Of course, the shadow of The Smiths still loomed large and shone through in The Auteurs, Longpigs and Gene. Three bands who are long forgotten now, except by their devout followers, but deserving of a redressing of the balance as they each released debut albums which attracted rave reviews and for all the right reasons. Fronted by the kind of fey frontman that was all the rage in indie circles, being from the spawned dregs of the whole Indie Top 20 brigade, a scene which even shoe-gaze couldn’t kill off although the bands in that circle would find themselves feted as champions of new psych years later. Lyrically astute, with an earnestness for working class upbringings, it almost seems Dickensian considered next to those scenes at Downing Street, but it‘s no surprise that Auteurs frontman Luke Haines would find success as an author in later years (ironically dissecting the Britpop scene,…hey, Oasis ripped off The Beatles so this writer can rip off Haines). In the long run it would take Oasis to remove the spectre of The Smiths from the British music scene, although not before Johnny Marr had found his way on to a few support slots and even on one of their songs. Cheeky fucker gets everywhere and even started invaded US bands in the 2000’s.
Returning to those pesky shoe-gaze bands which made up the early part of the 90’s, or at least until The Levellers offered their fans a gram of cheap whizz instead, two outliers managed to make the jump to Britpop status. Both Teenage Fanclub and Boo Radleys had great success bothering the lower ends of the Indie Top 20 until they hit their stride. Granted the Fannies got there first with their impeccable Bandwagon-esque which eschewed the wall of noise for a melodic approach half inched from The Byrds (yes, that band again). It was utterly addictive though, and by the time of Grand Prix in 1993 they may never have risen above B level status but to those in the know, they were easily one of the best bands of the era (and remain rather fantastic). Boo Radleys, on the other hand, seemed to lose their way after the tremendous Giant Steps album, and for proof of the pudding cast your memory back to that moment you stumbled into the second stage field of Glastonbury in 1994 to have the trumpets of ‘Lazarus’ elevate you into the fucking heavens, and place against the droll and winsome premier of ‘Wake Up‘ (their biggest hit) at Blur’s massive Mile End show. They had their moments after Giant Steps, but for that one glorious burning moment of transcendence they could have been the true epiphany of Britpop.
Instead, that epiphany arrived for most people with Parklife. Blur had already been knocking around for a few years and anyone who remembers the insipid pretence of Damon Albarn as him and his band played ‘There’s No Other Way‘ on Top Of The Pops, stating to the nation that they were high on “something”, to then hear the mod inspired ‘Girls And Boys’ was quite frankly a revelation. That said, closer listeners would have been more than impressed by their excellent second album Modern Life Is Rubbish, and whilst Parklife captured the zeitgeist, in retrospect it wasn’t a patch on the Kinksian swagger of that second album. There’s no denying that ‘Girls and Boys‘ and ‘This Is A Low‘ are great songs though, and for all his faults, Albarn is a master song-writer. It just all seemed a little contrived. Sure, go ahead, disagree, and thousands will given the popularity of the band, but even Albarn got bored of the direction that his band were taking with pretty much every album. The nadir being The Great Escape which perversely gained the classic five star review in Q Magazine, whilst fledgeling upstarts Oasis got three stars for (What’s The Story)Morning Glory. It all balanced out though as they endorsed that ultimate albatross of Britpop, Be Here Now, with five stars. Are we just being critical as its easy to dump on the big guys though? Well, possibly, but lets look at the evidence.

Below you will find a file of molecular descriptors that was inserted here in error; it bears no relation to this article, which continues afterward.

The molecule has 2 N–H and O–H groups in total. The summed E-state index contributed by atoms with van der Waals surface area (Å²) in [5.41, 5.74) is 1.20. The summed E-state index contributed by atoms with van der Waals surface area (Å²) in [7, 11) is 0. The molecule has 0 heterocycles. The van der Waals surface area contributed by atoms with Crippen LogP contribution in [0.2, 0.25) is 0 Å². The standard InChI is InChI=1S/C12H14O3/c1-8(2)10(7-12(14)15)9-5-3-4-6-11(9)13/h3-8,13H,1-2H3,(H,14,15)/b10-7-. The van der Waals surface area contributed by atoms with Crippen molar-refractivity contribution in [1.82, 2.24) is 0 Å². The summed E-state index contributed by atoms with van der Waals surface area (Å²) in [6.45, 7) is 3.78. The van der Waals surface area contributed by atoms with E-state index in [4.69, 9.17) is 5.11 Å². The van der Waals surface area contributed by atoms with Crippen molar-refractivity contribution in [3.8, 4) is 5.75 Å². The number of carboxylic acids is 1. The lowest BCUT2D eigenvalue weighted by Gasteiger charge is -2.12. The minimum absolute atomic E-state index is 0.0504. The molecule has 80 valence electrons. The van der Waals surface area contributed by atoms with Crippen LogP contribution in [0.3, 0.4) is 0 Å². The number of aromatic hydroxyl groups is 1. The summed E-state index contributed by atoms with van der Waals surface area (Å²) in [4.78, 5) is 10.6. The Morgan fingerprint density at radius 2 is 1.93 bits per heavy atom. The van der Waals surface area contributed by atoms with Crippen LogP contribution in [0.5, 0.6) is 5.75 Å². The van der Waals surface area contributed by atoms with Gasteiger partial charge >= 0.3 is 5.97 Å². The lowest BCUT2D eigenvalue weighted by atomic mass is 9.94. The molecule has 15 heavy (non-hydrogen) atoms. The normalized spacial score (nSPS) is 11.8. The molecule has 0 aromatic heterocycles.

So, for Blur there is no evidence. Apart from Modern Life Is Rubbish, they come across as a band just trying to impress the people that matter. A cardinal sin for music as that leads down the path of pretentiousness, and we all know that‘s where Damon fucking Albarn lives. Want further proof? Gorillaz, further Blur albums, plus that God Save The Good, The Bad and The Ugly Queen band (or whatever the fuck they were called). They weren’t all bad though as Modern Life Is Rubbish is a work of unbridled genius, and as a live band Blur remain untouched out of all the Britpop era bands, apart from one…Oasis.
Now, Noel fucking Gallagher aside, Oasis strode in like some blasted saviour from a Manchester estate throwing aside their Smiths albums and thrusting Revolver and Who’s Next straight in your face and telling you, yes, telling you… that THIS is what you should be listening too. Of course, any self respecting music fan had already been listening to this anyway but that’s besides the point, here was a band who looked like your football hooligan mate but had a heart of gold (not that your football hooligan mate didn’t have a heart of gold, but trust me on this, once he heard Oasis he certainly did. This band did more for the third summer of love than any other and it still resonates today). The addictive swagger of Liam Gallagher was to become an iconic part of the landscape but pop cultural events aside, it’s worth remembering the sheer ferocity of that debut Definitely Maybe, and the pure pop smarts of (What‘s The Story)Morning Glory. Even now, all these years later, those two albums are cultural landmarks in any music collection and have inspired countless bands (mostly in the region of landfill indie…what a great term), and that‘s for a reason…because they were damn good albums. The tremors still exist now but back then it was like being in the eye of a storm. Even when the albums got shit, Oasis still knocked it out the park in their live shows. Shame about Noel fucking Gallagher.